20140329_1433The King of Moab was terrified.
The Israelites were approaching his people after destroying the Amorites.
He knew the Moabites were next.
So he did what any king would do in such a critical moment, 
but it probably wasn’t the best plan available.
He sent some of his messengers to Balaam, a man who had a great reputation for blessing and cursing people 
(I guess you could have a great reputation for that kind of thing back then.)
He wanted Balaam to come to Moab and place a curse on the Israelites as they approached his country.
Here’s what happened next:
“And they (the messengers) came to Balaam and repeated Balak’s words to him. And he (Balaam) said to them, `Spend the night here, and I will bring word back to you as the Lord may speak to me.’ Then God came to Balaam and said, `who are these men with you?’ And Balaam said, `Balak the king of Moab has sent word to me, “Behold, there is a people who came out of Egypt; now come, curse them for me; perhaps I may be able to fight against them, and drive them out.” And God said to Balaam, `Do not go with them; you shall not curse the people; for they are blessed.’”   
Imagine Balaam.
He’s so good at what he does that his reputation has reached the ears of the king.
He has been summoned to use his gift to save a country.
The king has actually requested his presence.

This must have been a huge honor in Balaam’s eyes,
and yet look at God’s response to the invitation.

God makes it very clear when He says,
God even tells Balaam why He doesn’t want him to curse the Israelites.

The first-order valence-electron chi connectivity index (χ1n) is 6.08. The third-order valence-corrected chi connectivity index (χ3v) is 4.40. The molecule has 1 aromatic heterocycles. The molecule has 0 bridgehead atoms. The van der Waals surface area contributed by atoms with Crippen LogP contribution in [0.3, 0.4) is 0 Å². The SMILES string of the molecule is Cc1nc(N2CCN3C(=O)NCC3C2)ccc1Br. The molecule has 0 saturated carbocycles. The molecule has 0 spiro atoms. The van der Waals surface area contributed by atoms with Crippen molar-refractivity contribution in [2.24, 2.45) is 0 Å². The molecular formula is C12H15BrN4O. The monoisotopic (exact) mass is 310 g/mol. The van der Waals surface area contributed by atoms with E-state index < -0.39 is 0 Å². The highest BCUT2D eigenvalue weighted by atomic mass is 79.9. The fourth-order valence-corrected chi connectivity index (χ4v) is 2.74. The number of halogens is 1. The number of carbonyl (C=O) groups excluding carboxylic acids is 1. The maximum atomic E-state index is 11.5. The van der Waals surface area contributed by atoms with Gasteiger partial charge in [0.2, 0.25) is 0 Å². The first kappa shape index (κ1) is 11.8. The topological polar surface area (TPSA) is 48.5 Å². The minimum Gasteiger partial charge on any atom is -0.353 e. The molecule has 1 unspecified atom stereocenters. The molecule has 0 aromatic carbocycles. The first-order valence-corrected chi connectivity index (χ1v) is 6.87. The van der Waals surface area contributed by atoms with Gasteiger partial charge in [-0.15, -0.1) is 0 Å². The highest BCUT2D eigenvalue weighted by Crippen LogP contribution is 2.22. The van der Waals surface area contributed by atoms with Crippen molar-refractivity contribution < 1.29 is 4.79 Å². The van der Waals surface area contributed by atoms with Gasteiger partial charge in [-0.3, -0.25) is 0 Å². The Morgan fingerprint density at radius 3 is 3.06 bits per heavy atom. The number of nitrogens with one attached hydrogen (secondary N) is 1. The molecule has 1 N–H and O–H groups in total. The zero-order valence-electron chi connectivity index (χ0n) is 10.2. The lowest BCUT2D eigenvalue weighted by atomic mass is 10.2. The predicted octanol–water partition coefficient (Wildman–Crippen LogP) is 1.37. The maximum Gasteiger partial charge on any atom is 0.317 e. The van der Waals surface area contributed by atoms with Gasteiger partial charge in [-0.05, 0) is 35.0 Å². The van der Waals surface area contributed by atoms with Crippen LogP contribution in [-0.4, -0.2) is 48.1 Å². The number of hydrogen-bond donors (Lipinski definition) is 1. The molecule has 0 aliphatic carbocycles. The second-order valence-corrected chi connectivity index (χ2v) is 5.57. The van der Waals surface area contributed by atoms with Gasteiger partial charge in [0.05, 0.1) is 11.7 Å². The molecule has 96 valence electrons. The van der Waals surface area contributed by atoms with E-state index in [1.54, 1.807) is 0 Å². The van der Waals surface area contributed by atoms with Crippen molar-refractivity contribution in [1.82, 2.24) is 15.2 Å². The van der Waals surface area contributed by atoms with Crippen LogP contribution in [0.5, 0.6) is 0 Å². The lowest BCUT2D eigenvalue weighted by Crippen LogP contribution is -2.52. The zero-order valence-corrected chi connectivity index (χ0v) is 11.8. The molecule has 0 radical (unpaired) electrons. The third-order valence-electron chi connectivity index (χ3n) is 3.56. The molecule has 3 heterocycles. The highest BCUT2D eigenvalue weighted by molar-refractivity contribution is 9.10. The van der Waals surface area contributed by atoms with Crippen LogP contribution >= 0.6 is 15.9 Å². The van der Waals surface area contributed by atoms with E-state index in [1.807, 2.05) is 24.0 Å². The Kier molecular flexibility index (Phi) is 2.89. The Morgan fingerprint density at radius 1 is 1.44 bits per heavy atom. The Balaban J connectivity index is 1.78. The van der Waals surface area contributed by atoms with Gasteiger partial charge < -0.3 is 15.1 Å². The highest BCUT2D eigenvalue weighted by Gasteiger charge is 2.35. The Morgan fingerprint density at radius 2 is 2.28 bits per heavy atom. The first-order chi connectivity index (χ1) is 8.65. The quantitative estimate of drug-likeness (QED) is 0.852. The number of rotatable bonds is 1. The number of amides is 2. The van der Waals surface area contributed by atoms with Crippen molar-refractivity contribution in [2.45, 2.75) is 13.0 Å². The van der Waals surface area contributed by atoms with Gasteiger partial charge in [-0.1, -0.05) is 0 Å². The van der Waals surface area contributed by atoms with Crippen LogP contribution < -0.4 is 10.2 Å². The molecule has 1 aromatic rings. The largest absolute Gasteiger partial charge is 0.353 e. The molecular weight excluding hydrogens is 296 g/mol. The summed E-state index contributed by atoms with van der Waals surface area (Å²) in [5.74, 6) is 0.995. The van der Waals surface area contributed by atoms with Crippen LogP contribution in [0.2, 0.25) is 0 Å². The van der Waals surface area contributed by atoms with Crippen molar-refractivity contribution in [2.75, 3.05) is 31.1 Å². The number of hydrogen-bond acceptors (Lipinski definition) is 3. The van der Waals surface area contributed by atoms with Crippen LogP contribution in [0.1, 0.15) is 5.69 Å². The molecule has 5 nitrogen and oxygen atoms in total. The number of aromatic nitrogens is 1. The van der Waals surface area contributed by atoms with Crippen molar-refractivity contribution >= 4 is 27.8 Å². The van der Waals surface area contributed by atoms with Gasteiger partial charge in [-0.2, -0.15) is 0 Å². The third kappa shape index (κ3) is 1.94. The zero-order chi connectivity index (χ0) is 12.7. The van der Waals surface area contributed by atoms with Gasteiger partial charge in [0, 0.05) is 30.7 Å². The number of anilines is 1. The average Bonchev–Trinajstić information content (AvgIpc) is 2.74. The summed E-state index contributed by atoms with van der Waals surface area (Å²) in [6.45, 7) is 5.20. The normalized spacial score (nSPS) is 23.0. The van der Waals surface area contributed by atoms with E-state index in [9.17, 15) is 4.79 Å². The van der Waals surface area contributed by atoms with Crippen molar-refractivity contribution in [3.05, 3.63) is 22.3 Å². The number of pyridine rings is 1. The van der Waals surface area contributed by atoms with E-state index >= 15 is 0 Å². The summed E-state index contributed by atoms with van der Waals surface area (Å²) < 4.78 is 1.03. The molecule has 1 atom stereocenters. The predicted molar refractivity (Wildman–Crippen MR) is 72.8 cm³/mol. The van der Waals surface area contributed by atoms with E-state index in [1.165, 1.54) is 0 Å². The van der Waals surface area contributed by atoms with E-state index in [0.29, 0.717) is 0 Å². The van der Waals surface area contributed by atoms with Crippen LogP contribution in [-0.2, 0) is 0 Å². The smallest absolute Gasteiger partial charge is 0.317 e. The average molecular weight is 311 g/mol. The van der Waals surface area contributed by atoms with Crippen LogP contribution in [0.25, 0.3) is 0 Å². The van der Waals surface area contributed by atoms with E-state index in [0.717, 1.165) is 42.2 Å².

“They are blessed,” God says.

Now comes to the dilemma.
Balaam has received a clear message from God, a clear command from God, and a clear reason for not going to Moab and cursing the Israelites for Balak.
He actually has enough information from God in order to explain why He is not suppose to curse the Israelites.
But listen to his short reply:
“So Balaam said to Balak’s leaders, `Go back to your land, for the Lord has refused to let me go with you.’
Balaam could have told these messengers,
“God told me not to curse the Israelites because they are blessed.”
Instead, he simply says,
“Go back, the Lord has refused to let me go.”
It’s almost as if he is implying,
“I would go if I God would let me.”
I’m not sure if it was fear that kept Balaam from saying more to the messengers or if it was pride, but whatever the reason, 
Balaam missed his first opportunity to declare a message from God.
The story goes on to say that Balaam gets another chance to go to the Moabites and is almost killed on the way to deliver God’s messages.
This morning, though, I’m stopping on the first missed chance at speaking the truth.
I’m stopping at the place where Balaam wants to do something even though God says no.
“The Lord has refused to let me go.”
Balaam wanted to stand before the king.
If he hadn’t cared so much about the prestige,
he would have given God’s message to the messengers right that minute and let them take it back to the king.
By saying “The Lord refused to let me go,”
he sends the message that he really wishes he was coming himself.
This leads the king to try again with the offer of more money.
Balaam’s heart was all about his own glory and his own ability to deliver a message.
Today, I want to be sure that the things I say and do come from a sincere heart,
not a heart that longs to do one thing but chooses not to only because God refuses to let me.
I want to be in agreement with God’s will, not begging for my own way or blaming Him for the things I am not allowed to do.
I want to follow Him not be dragged along by Him.I want my heart to match the heart of God, so that when He says “no,”
I can joyfully accept and understand His answer to my questions rather than looking at them as a refusal to my desires.
 Before I close, I want to thank you for praying for me yesterday.
When I went to the doctor, I discovered that I was experiencing a migraine.
I’m feeling better this morning and my eyes are back to normal!
Love you all.